FL02 PDF (212pp) - Page 203

Making The Most Of It
t was late September and I
was making my way across a
dew-drenched field to the
lake, with the barrow loaded
with enough provisions for a
two-night session. I had
already done a couple of sessions in
the previous weeks with some success and couldn’t wait to get back. I
had also sneakily kept my presence
there, and the results I’d had, totally
secret from the other members.
The ‘secret squirrel’ deal isn’t part
of my normal approach at all, but selfish or not, I knew I had only a short
window to exploit and the fact the
lake had been almost neglected for
several weeks due to the excessive
weed growth, had played into my
hands even more. I must admit to
quite enjoying this clandestine
approach and even dragged my wife
into the deception by briefing her
with my plan and instructing her asking nicely, obviously!) not to disclose
my location to anyone. I had taken it
to the extreme, too, in covering my
tracks while I was there, which added
to the whole carpy experience. The
other factor that was driving me at
this time was that, due to an impending new arrival in the Golder household, this was to be last session for a
while and I felt under considerable
pressure to make it all count.
To that end I vowed to try my hardest while fishing. We’re all supposed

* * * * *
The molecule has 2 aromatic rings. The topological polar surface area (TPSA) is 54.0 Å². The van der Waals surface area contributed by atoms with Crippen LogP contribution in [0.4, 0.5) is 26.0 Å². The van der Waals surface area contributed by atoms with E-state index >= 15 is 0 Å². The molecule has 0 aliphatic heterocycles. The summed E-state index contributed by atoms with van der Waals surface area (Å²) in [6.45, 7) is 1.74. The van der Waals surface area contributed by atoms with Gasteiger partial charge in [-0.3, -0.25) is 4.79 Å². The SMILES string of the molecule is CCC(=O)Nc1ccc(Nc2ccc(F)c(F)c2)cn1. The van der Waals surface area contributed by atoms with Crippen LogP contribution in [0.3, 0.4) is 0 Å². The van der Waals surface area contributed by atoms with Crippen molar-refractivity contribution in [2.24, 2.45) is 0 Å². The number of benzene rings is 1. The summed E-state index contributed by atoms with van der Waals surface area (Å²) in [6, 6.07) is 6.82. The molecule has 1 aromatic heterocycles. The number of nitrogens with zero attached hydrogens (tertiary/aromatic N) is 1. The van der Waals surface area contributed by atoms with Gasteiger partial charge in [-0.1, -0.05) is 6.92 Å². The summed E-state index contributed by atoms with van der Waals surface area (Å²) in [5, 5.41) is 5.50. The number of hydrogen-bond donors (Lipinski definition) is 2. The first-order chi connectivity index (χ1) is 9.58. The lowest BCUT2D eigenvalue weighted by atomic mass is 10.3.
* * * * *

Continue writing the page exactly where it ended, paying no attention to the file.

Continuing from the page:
to be doing that anyway, but I’ve
been as guilty as anyone in just settling into the going swim and waiting
for it all to unfold for me, rather than
actually making it happen. I had been
fortunate in having some success on
the venue by visiting a couple of days
prior to my sessions, armed with kilos
of boilies and particle and priming the
spots. This had worked well, especially so when there was no real
angler competition on the water and I
was all but assured of getting into the
primed spots. However, I now wanted
a change and going back to the best
advice of ‘first find the fish’ was the
way forward for me.
The main reason for this was one
particular fish. Early in the spring on
one of the first warm days of the year,
I was peering into one of the shel-
tered bays watching a number of the
lake’s residents enjoying the sun after
the long winter. They were all there,
too, and I could identify a number of
the main players, one of which was
the distinctive linear that I had
caught the previous September at a
top weight of 41lbs. This fish cruised
in and out beneath my position and
was accompanied by two other fish
that I also recognised. Soon after,
another fish joined the group and I
held my breath as it began to pick at
unseen food items on the marginal
shelf below me.
It was visibly larger than the linear
and almost seemed to waddle in the
water as it made its way off. I knew
this fish and a few years back it was
one of the more friendly ones that
would visit the bank a number of
times a season, although not to my
rods I hasten to add. It had last been
out some three years ago at a weight
of 39lbs-plus and had traditionally
been heavier than the linear. In fact, it
had been out three times that month
and then evaded capture since.
As I continued watching, almost in
Spring success ensured an autumn return.


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